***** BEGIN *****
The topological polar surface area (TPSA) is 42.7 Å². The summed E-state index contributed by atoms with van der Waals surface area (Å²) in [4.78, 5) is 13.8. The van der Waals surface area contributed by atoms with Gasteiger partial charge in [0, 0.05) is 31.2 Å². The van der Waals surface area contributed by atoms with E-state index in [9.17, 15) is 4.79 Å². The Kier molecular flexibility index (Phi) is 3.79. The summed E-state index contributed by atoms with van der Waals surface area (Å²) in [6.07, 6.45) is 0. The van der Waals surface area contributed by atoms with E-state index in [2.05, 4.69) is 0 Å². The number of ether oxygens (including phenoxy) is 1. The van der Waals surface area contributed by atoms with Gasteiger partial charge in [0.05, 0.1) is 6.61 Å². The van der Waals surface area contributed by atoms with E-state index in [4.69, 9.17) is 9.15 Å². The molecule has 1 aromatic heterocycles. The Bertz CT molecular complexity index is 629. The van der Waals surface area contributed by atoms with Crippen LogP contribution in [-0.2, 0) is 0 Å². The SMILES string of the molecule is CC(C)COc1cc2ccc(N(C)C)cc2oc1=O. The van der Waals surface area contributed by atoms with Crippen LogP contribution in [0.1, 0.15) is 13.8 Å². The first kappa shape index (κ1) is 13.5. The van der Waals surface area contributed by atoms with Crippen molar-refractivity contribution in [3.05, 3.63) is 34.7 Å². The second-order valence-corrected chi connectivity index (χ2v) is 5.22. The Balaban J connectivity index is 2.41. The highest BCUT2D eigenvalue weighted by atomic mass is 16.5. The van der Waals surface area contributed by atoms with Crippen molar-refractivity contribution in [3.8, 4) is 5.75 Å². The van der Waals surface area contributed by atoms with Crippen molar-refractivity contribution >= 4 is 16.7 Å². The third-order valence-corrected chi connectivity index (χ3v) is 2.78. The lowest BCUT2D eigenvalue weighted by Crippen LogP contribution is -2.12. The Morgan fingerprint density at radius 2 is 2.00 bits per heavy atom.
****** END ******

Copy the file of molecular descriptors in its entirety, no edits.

The topological polar surface area (TPSA) is 42.7 Å². The summed E-state index contributed by atoms with van der Waals surface area (Å²) in [4.78, 5) is 13.8. The van der Waals surface area contributed by atoms with Gasteiger partial charge in [0, 0.05) is 31.2 Å². The van der Waals surface area contributed by atoms with E-state index in [9.17, 15) is 4.79 Å². The Kier molecular flexibility index (Phi) is 3.79. The summed E-state index contributed by atoms with van der Waals surface area (Å²) in [6.07, 6.45) is 0. The van der Waals surface area contributed by atoms with E-state index in [2.05, 4.69) is 0 Å². The number of ether oxygens (including phenoxy) is 1. The van der Waals surface area contributed by atoms with Gasteiger partial charge in [0.05, 0.1) is 6.61 Å². The van der Waals surface area contributed by atoms with E-state index in [4.69, 9.17) is 9.15 Å². The molecule has 1 aromatic heterocycles. The Bertz CT molecular complexity index is 629. The van der Waals surface area contributed by atoms with Crippen LogP contribution in [-0.2, 0) is 0 Å². The SMILES string of the molecule is CC(C)COc1cc2ccc(N(C)C)cc2oc1=O. The van der Waals surface area contributed by atoms with Crippen LogP contribution in [0.1, 0.15) is 13.8 Å². The first kappa shape index (κ1) is 13.5. The van der Waals surface area contributed by atoms with Crippen molar-refractivity contribution in [3.05, 3.63) is 34.7 Å². The second-order valence-corrected chi connectivity index (χ2v) is 5.22. The Balaban J connectivity index is 2.41. The highest BCUT2D eigenvalue weighted by atomic mass is 16.5. The van der Waals surface area contributed by atoms with Crippen molar-refractivity contribution in [3.8, 4) is 5.75 Å². The van der Waals surface area contributed by atoms with Crippen molar-refractivity contribution >= 4 is 16.7 Å². The third-order valence-corrected chi connectivity index (χ3v) is 2.78. The lowest BCUT2D eigenvalue weighted by Crippen LogP contribution is -2.12. The Morgan fingerprint density at radius 2 is 2.00 bits per heavy atom.